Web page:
– A nuanced approach to the impact of livestock farming on the climate: not all livestock farming methods are equal. The impact of agribusiness is particularly important in terms of greenhouse gas emissions, water pollution and deforestation. Many benchmark studies focus only on the footprint of “economically viable” livestock production in Europe and North America, and a tiny minority look at extensive pastoralism as commonly practiced on the African continent, for example. This extensive livestock farming also contributes to carbon sequestration and the improvement of biodiversity. In the interest of climate justice, international decisions must ensure that the millions of people who make their living from pastoralism are not penalized by regulations that are not adapted to this mode of production (The Conversation, 02/11/2021).


– “Can we conceive of alternative ways of living among different species? Drawing on the research of philosopher Donna Haraway and biologist Lynn Margulis, the exhibition “Science friction. Living Among Companion Species,” proposed by the CCCB in Barcelona, explores how artists become proponents of biocentrism and extend speculative thoughts into aesthetic forms. A model of exhibition intertwining science and art, which puts into orbit the emerging interspecies paradigm” (AOC, 05/11/2021).

– Exhibition “Waste Age: What can design do?” at the Design Museum (London, UK, until February 20, 2022): can design change our disposable culture? (The Guardian, 01/11/2021).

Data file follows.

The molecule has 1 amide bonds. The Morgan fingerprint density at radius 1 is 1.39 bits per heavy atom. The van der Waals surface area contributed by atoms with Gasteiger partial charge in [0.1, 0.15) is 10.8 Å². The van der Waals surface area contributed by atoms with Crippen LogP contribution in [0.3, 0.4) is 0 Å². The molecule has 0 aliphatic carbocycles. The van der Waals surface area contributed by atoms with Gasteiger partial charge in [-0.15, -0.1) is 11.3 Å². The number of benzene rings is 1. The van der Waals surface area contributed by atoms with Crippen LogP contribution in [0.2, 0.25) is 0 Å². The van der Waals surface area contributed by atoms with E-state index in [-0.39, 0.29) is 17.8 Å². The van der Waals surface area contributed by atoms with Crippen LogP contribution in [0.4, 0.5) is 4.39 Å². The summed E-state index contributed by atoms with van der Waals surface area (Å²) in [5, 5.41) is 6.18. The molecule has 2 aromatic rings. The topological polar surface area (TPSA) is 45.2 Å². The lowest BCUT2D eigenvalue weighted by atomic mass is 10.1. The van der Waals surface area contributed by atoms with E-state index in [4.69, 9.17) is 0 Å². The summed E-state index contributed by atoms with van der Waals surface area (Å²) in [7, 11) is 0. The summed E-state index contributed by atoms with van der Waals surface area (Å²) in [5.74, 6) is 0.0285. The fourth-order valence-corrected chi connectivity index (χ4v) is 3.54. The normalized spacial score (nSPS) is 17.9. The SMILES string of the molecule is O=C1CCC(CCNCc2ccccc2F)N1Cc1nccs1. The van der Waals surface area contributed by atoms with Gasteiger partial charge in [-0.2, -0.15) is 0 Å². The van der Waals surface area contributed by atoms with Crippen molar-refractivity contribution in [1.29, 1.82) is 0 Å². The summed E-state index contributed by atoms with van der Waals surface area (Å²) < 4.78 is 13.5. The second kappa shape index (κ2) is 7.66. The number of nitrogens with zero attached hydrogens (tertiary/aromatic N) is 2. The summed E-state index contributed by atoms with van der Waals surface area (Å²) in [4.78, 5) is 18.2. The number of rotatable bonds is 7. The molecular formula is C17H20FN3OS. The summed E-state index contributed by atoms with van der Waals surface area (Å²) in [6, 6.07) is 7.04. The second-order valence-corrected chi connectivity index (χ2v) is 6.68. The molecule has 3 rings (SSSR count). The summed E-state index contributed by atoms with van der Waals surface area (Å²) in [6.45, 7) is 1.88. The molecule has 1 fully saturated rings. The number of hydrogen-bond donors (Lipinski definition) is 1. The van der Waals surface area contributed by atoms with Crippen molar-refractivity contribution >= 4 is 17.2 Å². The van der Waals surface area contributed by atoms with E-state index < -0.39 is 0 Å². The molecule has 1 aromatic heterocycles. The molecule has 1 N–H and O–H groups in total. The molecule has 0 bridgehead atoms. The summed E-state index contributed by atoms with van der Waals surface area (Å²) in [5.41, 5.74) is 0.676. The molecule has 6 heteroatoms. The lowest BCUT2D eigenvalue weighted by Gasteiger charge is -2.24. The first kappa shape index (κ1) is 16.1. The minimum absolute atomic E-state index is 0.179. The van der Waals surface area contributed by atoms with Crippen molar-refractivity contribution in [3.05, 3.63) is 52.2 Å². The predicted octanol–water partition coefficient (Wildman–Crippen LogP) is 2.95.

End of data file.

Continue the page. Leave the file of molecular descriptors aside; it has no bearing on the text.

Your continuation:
– 💩 A study shows that industrial fishing has altered ocean chemistry and disrupted the carbon cycle by reducing one of nature’s most effective carbon sequestration mechanisms: fish poop. The decrease in fish biomass would have led to changes in ocean chemistry comparable to those caused by human-induced climate change (The Scientist, 08/10/2021).

– The first European map of the insulating effect of forests: trees provide a buffer effect to cool the air in summer and limit the cooling under their foliage in winter. This phenomenon comes from the cover offered by the forest canopy, but also from the transpiration of trees in summer. The latter absorb the coldest water from the ground which goes up to the leaves to end up in the atmosphere, thus cooling the ambient air (Global Change Biology, 04/10/2021).

Palermo, Sicily (2021) © Alfonso Pinto


– “How many tons of CO₂ emissions can we still afford?”. “In the fight against climate disruption, “carbon budgets” represent a useful way to measure how much CO2 can still be emitted, relative to a given level of global warming. As of January 2022, if we want to reach the goal of limiting global warming to 1.5 ℃ for the 21st century, we can still emit an additional 420 billion tons of CO2 at the global level; this corresponds to 11 years of emissions taking 2021 as the reference year” (The Conversation, 04/11/2021).

– The World Inequality Database reports on global greenhouse gas emissions between 1990 and 2019 based on a global dataset of income and wealth inequality, both between countries and within countries (WID, 21/10/2021).


– “Climate change is a justice issue — these 6 charts show why” (The Conversation, 03/11/2021).